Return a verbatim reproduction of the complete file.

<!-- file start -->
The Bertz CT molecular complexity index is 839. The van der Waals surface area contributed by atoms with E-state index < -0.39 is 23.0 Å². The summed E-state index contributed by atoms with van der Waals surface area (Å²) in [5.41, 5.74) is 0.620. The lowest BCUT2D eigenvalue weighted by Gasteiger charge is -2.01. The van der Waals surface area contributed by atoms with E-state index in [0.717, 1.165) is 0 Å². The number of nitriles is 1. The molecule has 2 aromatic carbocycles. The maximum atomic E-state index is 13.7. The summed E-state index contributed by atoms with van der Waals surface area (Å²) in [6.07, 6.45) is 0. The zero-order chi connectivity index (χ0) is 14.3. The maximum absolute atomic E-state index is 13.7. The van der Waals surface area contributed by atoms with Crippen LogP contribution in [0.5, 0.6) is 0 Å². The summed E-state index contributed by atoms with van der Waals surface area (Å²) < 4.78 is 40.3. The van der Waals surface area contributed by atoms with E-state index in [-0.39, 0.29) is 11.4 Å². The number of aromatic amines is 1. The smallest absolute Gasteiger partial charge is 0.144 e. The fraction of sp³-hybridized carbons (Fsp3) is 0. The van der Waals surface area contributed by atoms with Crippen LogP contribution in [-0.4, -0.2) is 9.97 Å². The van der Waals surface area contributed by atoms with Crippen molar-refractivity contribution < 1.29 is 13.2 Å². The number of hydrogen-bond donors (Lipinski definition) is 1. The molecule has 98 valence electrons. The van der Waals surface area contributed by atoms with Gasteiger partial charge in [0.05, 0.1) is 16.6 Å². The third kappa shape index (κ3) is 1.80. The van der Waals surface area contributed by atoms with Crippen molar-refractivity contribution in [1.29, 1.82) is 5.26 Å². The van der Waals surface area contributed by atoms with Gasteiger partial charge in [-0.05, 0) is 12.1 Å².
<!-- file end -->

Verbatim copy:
The Bertz CT molecular complexity index is 839. The van der Waals surface area contributed by atoms with E-state index < -0.39 is 23.0 Å². The summed E-state index contributed by atoms with van der Waals surface area (Å²) in [5.41, 5.74) is 0.620. The lowest BCUT2D eigenvalue weighted by Gasteiger charge is -2.01. The van der Waals surface area contributed by atoms with E-state index in [0.717, 1.165) is 0 Å². The number of nitriles is 1. The molecule has 2 aromatic carbocycles. The maximum atomic E-state index is 13.7. The summed E-state index contributed by atoms with van der Waals surface area (Å²) in [6.07, 6.45) is 0. The zero-order chi connectivity index (χ0) is 14.3. The maximum absolute atomic E-state index is 13.7. The van der Waals surface area contributed by atoms with Crippen LogP contribution in [0.5, 0.6) is 0 Å². The summed E-state index contributed by atoms with van der Waals surface area (Å²) < 4.78 is 40.3. The van der Waals surface area contributed by atoms with E-state index in [-0.39, 0.29) is 11.4 Å². The number of aromatic amines is 1. The smallest absolute Gasteiger partial charge is 0.144 e. The fraction of sp³-hybridized carbons (Fsp3) is 0. The van der Waals surface area contributed by atoms with Crippen LogP contribution in [-0.4, -0.2) is 9.97 Å². The van der Waals surface area contributed by atoms with Crippen molar-refractivity contribution < 1.29 is 13.2 Å². The number of hydrogen-bond donors (Lipinski definition) is 1. The molecule has 98 valence electrons. The van der Waals surface area contributed by atoms with Gasteiger partial charge in [0.05, 0.1) is 16.6 Å². The third kappa shape index (κ3) is 1.80. The van der Waals surface area contributed by atoms with Crippen molar-refractivity contribution in [1.29, 1.82) is 5.26 Å². The van der Waals surface area contributed by atoms with Gasteiger partial charge in [-0.05, 0) is 12.1 Å².